Mary Medlicott, Storyteller and Author - Storyworks

Storytelling Starters ~ Finding a Line

Finding a line is what I do. But what does focusing on the line leave out? Last week’s story here in this blog was about two girls who were transformed by the King of the Deep into seagulls, eternally destined thereafter to fly between land and sea.

The two birds began to make a little line in my mind. By Thursday, delving into nursery rhymes for a piece I am writing, I found myself considering that clever little verse, so fascinating to children when it’s done with hand actions:

Pete and Repete sat on a wall.
Pete flew off.
Who was left?
Repete.

There are numerous variants of this rhyme. But whatever one is used, one thing is certain. With children, it has to be repeated again and again.  And again. So, my child’s heart still present within me, it was lovely for me yesterday morning when Paul called me to the bedroom window in our house here in Wales. Crows were flying into and over the big old tree in our neighbour’s back yard. Always they arrived in pairs, settling in the tree, then perhaps moving position, then apparently in the shared whim of a moment sailing out into the windy grey air. Paul commented on how they must be enjoying their aerodynamics – or was it aerobatics?

Thus the theme of twos confirmed itself as a line in my thought. Yes, I could also see it in the many tales in three new books of stories I’ve been reading this week to review them for the School Librarian magazine. Twos are always a prominent theme in traditional tales – and yes, here they were in stories from as far afield as Africa, India and the Caribbean. Princess meets prince and they form a pair, young king finds a wise young adviser who becomes his perpetual partner in life’s adventures, son goes off to find something his mother needs and then returns to her embrace: not surprisingly, twos figure across the world’s cultures.

Yet, after discovering this line of twos, I needed to remind myself not to focus on this particular line at the expense of everything else. So much else has been there too. For instance, there’s been the flush of comments and messages that arrived from readers of last week’s blog. Karen suggested I think about stories the two sisters would be telling each other as they flew from sea to land. For Fiona, the imprisonment of the two girls in the undersea palace was reminding her of the horror she’d felt of the swallowing drum when hearing the story of Ibanang at one of the Drill Hall workshops Karen and I used to run. The theme of transformation turned Meg’s mind to two stories she has long loved but doesn’t tell – one the Chinese fairy tale of the boy who is taken into the painting made by a master-painter and there is taught his master’s arts, the other the Masai story of the orphan boy who becomes a bright star that guides us.

As for me, I’m making clear to myself that those three books of stories I’ve been reading contain many stories that are not about pairs. For instance, I was greatly taken by a very sweet Berber tale, Um Bsisi’s Milk in Tales from Africa. It’s about a hugely determined little mouse who simply wants a drink of goat’s milk to celebrate Eid. In the course of trying to obtain it, creature after creature gets him to perform some task they need doing. Will he ever get the delicious-looking milk he yearns for? Yes, in the end he does. I felt as satisfied as him when he did, also no doubt inspired by his determination to keep going through the difficulties of a time when life is not easy.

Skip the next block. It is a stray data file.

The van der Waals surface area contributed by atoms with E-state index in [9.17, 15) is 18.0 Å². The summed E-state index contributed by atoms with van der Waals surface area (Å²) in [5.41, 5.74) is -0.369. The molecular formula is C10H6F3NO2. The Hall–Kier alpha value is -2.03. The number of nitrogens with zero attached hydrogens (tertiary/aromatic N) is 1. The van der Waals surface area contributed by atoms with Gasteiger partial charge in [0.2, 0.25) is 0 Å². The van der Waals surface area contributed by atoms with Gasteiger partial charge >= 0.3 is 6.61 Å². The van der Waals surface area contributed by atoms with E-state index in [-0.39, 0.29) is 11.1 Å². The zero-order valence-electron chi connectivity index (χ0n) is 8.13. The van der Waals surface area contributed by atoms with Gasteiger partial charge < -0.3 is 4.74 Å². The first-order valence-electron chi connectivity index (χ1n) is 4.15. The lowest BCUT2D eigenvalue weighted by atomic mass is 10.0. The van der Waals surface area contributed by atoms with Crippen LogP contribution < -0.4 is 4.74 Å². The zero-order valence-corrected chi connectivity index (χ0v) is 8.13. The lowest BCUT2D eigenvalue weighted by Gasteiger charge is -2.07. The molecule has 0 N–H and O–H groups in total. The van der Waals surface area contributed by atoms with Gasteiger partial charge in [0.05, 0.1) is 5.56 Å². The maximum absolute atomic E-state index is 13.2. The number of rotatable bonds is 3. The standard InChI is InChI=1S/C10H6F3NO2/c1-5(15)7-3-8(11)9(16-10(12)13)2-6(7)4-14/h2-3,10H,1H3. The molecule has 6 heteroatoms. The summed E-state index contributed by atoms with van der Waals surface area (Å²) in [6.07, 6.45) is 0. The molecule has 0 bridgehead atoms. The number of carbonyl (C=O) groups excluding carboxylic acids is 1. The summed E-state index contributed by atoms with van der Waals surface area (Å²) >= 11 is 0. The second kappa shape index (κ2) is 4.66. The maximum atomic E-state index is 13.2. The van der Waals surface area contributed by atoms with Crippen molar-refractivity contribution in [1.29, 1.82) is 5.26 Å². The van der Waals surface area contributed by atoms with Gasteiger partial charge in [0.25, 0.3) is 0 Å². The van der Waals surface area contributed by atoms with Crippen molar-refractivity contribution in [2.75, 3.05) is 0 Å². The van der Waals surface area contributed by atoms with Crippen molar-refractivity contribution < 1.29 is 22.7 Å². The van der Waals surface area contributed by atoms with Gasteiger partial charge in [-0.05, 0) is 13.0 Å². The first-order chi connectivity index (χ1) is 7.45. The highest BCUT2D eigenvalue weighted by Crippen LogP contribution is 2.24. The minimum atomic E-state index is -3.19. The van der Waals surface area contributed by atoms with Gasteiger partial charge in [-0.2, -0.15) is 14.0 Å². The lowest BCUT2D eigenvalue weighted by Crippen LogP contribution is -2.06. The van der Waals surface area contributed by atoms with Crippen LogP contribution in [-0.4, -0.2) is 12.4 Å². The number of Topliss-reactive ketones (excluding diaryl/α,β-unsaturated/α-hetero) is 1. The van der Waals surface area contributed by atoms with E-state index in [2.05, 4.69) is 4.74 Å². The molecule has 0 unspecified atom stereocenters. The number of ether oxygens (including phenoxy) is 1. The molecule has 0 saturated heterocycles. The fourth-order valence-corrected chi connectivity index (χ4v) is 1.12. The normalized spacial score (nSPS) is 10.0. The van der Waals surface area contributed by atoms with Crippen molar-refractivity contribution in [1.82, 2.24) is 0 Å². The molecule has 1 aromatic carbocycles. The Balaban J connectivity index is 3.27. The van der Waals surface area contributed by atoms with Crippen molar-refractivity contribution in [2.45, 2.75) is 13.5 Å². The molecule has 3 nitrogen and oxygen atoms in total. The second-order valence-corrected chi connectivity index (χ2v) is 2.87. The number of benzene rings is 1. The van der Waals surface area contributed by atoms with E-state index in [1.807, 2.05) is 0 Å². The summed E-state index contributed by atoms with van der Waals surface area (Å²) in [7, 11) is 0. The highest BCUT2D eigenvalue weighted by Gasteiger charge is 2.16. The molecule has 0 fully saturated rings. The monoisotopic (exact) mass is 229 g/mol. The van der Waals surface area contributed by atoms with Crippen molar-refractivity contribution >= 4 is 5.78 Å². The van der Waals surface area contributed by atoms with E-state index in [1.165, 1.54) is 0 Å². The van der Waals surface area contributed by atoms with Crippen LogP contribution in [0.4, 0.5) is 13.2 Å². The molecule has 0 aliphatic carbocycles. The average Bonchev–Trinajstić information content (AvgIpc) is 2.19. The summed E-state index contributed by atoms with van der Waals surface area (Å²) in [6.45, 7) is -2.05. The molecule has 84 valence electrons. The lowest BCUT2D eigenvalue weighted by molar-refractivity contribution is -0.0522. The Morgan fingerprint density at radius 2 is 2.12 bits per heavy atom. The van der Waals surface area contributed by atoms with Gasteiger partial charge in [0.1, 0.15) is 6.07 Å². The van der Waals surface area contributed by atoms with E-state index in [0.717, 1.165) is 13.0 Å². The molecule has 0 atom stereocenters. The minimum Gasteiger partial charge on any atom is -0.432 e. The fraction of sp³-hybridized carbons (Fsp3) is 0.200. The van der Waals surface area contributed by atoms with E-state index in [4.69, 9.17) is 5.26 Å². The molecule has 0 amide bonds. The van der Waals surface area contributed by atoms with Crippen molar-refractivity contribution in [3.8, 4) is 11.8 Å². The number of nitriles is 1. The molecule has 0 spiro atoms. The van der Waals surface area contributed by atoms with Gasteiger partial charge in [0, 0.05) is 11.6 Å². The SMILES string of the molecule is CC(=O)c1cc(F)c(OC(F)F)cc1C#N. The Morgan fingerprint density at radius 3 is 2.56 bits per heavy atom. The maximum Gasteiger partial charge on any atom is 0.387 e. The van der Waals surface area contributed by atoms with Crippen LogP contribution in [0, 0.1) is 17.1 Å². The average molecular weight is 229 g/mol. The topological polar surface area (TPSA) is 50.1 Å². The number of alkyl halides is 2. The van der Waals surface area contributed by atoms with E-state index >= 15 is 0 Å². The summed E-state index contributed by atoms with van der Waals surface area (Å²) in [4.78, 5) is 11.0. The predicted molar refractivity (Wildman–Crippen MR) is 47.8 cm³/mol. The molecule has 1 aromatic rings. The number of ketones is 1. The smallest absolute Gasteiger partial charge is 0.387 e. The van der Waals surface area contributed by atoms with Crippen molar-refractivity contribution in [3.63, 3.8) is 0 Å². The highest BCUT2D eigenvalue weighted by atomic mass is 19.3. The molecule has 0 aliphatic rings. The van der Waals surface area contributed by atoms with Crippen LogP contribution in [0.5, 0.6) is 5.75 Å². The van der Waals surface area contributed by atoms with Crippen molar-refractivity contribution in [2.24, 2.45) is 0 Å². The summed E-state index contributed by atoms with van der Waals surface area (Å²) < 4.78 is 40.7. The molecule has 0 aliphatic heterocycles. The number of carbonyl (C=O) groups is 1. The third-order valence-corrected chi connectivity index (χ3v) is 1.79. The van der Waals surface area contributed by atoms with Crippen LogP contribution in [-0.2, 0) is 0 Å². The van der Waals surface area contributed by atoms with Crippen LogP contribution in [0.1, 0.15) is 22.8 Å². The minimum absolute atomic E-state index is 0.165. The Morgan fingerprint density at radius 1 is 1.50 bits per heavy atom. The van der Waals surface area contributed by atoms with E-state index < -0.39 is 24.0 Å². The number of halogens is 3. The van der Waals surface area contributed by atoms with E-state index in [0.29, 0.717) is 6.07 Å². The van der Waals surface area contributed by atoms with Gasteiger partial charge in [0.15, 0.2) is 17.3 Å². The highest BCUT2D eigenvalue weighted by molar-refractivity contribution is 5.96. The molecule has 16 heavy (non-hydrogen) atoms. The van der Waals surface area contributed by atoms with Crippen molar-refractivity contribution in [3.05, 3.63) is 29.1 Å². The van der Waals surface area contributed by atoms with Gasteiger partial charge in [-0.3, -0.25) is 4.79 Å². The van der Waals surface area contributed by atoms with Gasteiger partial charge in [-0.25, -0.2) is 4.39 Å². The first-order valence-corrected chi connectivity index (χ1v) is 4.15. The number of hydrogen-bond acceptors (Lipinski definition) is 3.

By the way, I highly recommend those three books, all newly published by Puffin Classics. Tales from the Caribbean is a delightfully fresh and funny retelling of a range of wonderful stories that Trish Cooke has collected from all over the Caribbean. The author’s parents came from Dominica. She herself grew up in Bradford and she has the skill to share her rich Caribbean background in a way that makes the stories she tells wholly accessible to us here today. (And reflecting on her book as I write, my thoughts go to the devastation which the story-culture of the Caribbean islands will now inevitably be suffering because of the typhoons that have so wrecked people’s lives there.)

Tales from Africa presents a wide selection of African traditional tales that in the reading makes me want many more. They are written by K.P.Kojo (that’s his pen-name when writing for children). P.J. Kojo is a Ghanaian author otherwise known as Nii Ayikwei Parkes. His writing is authoritative. He has the art to make his stories feel old and new at the same time, completely right for now. (Reflecting on the range of his stories,  I think of the wars, droughts and political upheavals that right now must be threatening the survival of such wonderful cultures of story as have given rise to his book.)

The third book, Tales from India, feels somewhat more traditional in its presentation. Just over a third of its stories – namely the tales of the young Emperor Akbar and his wise young advisor Birbal – took me back to the theme of twos. But there are also tales of a more epic sort. The book is written by Bali Rai, a British-born son of Indian parents, who himself grew up in Leicester. As with the other two books mentioned above, it makes me think of the richnesses of heritage which families who have migrated to this country have brought us. What a diverse, entertaining and thought-provoking world we have around us.

PS: Thanks to all who have sent good wishes. The surgical side of my treatment all went well. Now I’m preparing for the three weeks’ radiotherapy and enjoying the fresh air of North Pembrokeshire (for fresh air, read frequent gusts of rain and wind but alternating with welcome sunny patches).

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